Some years ago, a photograph appeared in the international press that proved why research in multimedia forensics is so vital in today’s image-soaked world. Released by Iran’s news service, the photo flaunted four missiles rising from a cloud of smoke. As a show of military sophistication, it looked intimidating, and was meant to. But it wasn’t entirely real. The image had been digitally enhanced to convey a beefier missile capability than Iran actually possessed.
Dr. Matthew Stamm can tell you how we know that, and a whole lot more besides. His research in the growing field of information forensics seeks to determine when images are real, and more importantly, when they are not.
“One of the challenges of the 21st century is that we have tons of information. We’ve gotten pretty good at storing it and communicating it. But how do we pick through it and know what to look at?” asks Stamm, assistant professor in the Department of Electrical and Computer Engineering (ECE) in the College of Engineering.
“Information now is shared very rapidly. There aren’t as many gatekeepers sitting there asking where it’s coming from. I think it’s a good thing that information can flow without gatekeepers. But we really do need tools that let us know whether we can trust what we’re looking at.
“People in positions of authority have to be able to ask, is this real? Do I have to change policy? Do I have to have a military intervention? You can think of so many examples like the one with the missiles, and they don’t even need to be that nefarious.”
By way of example, Stamm flourishes a photo of Jack Nicholson and Leonardo DiCaprio that has been altered to show the actors sitting outdoors together. Like many alterations, this one would be difficult to discern with the naked eye. Forensics can show that Jack was not even originally in the same photograph, but was sitting ringside at a basketball game.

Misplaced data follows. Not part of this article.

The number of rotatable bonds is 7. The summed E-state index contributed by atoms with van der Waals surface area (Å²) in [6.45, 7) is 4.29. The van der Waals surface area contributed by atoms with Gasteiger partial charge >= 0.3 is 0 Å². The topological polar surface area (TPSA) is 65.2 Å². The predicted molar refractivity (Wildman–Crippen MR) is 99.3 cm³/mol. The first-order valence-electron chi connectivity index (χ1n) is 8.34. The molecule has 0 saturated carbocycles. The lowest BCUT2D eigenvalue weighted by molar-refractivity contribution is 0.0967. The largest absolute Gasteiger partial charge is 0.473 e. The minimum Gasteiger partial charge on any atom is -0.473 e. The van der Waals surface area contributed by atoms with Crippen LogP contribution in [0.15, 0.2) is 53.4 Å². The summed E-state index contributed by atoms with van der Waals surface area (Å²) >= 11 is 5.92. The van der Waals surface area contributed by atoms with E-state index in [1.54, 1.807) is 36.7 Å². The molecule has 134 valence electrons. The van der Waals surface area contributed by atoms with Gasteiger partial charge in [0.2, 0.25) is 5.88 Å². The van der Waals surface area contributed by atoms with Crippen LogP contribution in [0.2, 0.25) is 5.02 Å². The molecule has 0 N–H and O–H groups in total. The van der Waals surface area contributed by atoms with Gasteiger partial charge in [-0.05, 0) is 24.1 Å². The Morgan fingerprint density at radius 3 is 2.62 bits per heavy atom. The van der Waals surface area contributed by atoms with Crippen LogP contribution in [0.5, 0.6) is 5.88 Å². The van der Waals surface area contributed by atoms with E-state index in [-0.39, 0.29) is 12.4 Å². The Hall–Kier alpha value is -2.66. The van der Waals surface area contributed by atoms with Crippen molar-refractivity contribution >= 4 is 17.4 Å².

The business, cultural, and governmental applications for media forensics are enormous, and the research is much in demand. Stamm’s lab, the Multimedia and Information Security Lab (MISL), receives funding from the National Science Foundation (NSF), the Defense Advanced Research Projects Agency (DARPA), the Army Research Office (ARO), and the Defense Forensics & Biometrics Agency (DFBA). The lab has already delivered a prototype of software to DFBA able to pinpoint exactly which camera model captured a specific photo.
With the help of MISL lab graduate students like Owen Mayer, Stamm hopes to deliver another such prototype for videos within two years.
"I got into multimedia forensics to work on challenging signal processing problems that have significant social implications,” says Mayer. “I think falsified media—e.g. Photoshopped images and ‘fake news’—has affected the way we look at information online and the way we communicate. This problem is only going to get worse. A lot of the work that we're doing will provide tools to people so that they can make better sense of the digital information they see."
PRETEND IT’S A MOUNTAIN
The MISL lab is working at the forefront of signal processing and machine learning to advance algorithms that locate traces of manipulation within a particular image. Detection models used to look at such simplicities as whether a photo had been compressed more than once, a strong indication that it had been manipulated. Today, deep-learning algorithms are shouldering that simplicity aside in place of more adroit methods of detection.
A photographic image is basically a recording of light intensity at different points on that image. Think of it as a mountain range, in which the peaks reflect where the light is brightest and the valleys reflect where it’s darkest. Resting over that range like a cloud is a layer of statistical “noise,” says Stamm. This is how a machine looks at an image in order to locate inauthenticity. Stamm’s algorithms train the computer to search for alterations in the properties of that noise, tiny deviations in what the machine wants to measure versus what’s actually there.